I remember it as though it was yesterday.  It wasn’t something I had expected to miss. 

At 1,899 miles away from everything and everyone I knew, I had expected to miss my people and my food and my home. 

But what I hadn’t expected to miss? Target. 

Yup, that right. 

I sat in the Dominican Republic, surrounded by poverty, starvation and need, and I missed shopping at Target. 

It's ok. You can call me shallow, because I was. 

But I can honestly remember sitting in the little missionary house where I was staying and yearning fondly to walk once more through the clean, organized isles of the Target right by my house. 

Maybe that sounds weird to you, but let me explain.  For me, Target signified comfort. 

It sounded like waking up in a suburban house, getting in my car, and using my money to buy the food I liked. 

It sounded like my comfort zone. 

We all have those things that make us feel “comfortable.” 

Our world tell us, “Do everything to become more comfortable.” 

Every year, hundreds of products will be invented simply to make people more “comfortable.” 

Coffee shops, spas, salons and restaurants are built on the principle of making people feel “comfortable.” 

Home stores exists at every shopping center, offering ways to make your home more, “comfortable.” 

Where did this idea of “comfort” come from and how much of our life should really be focused on becoming more, “comfortable?”

I’m not saying the pursuit of comfort is bad or wrong.

But, sometimes, I wonder what Paul, or Peter, or Barnabas would think of our “comfortable Christianity.” 

Again, I’m not saying that “comfort” is wrong. 

Rather, I am suggesting that “comfort” can be lethal in our lives when we pursue it with greater fervency than we pursue the Jesus and His purposes.

As you look over your life, your day-to-day routines, and your relationships, are you pursuing what is “comfortable” or are you pursuing what is “Christ-like?”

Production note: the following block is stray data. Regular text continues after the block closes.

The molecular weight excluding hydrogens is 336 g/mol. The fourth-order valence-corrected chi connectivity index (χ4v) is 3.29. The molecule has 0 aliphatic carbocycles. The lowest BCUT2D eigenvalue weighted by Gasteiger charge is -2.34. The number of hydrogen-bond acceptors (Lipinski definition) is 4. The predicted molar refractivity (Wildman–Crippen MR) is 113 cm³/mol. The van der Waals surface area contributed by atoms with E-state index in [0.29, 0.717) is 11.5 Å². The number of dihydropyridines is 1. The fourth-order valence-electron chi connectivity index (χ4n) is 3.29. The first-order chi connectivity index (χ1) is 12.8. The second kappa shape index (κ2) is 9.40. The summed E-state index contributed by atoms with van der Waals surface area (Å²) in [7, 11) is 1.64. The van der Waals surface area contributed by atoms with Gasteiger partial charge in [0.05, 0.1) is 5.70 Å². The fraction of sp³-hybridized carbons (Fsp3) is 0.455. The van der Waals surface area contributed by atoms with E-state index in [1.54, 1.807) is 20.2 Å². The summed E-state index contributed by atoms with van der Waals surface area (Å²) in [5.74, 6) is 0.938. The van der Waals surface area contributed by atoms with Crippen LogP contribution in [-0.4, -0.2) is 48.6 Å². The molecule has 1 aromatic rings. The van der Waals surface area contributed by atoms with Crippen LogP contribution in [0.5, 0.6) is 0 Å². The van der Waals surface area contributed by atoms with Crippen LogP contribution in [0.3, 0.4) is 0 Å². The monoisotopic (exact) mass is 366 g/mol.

Are you reaching a hand across lines that society has built?

Are you sacrificing comfort to be radically inclusive in your relationships the way Jesus was? 

Are you willing to give up your “me time” to listen, to love, to serve, to SEE people? 

Comfort is not inherently bad. Comfort IS dangerous when it becomes our main pursuit. 

Ditch the comfort.  There is no adventure, risk or fulfillment found from living in comfort. 

Ultimately, we are not on this earth for ourselves and we are not here to just “be happy.”

Rather, we are invited to live for eternity. We are called to reorient our life around our eternal future. 

I am certain I do not want to arrive in Heaven and tell Esther, or David, or Abraham or Joseph about the many times I chose my comfort over people, fighting for justice, entering messy situations, or loving when it was inconvenient. 

I want to share how I sacrificed, how I surrendered my desires and my comfort to see more people enter into the gates of Heaven. 

I want to point to people who are standing by my side in eternity and say, “I remember when I chose to love them instead of choosing comfort. Praise God that He chose me to touch their life.” 

This is a vision and a pursuit truly worthy of my life and passion. 

Let’s surrender, love, serve, invest, sacrifice, and live on the edge of risk and in the light of eternity.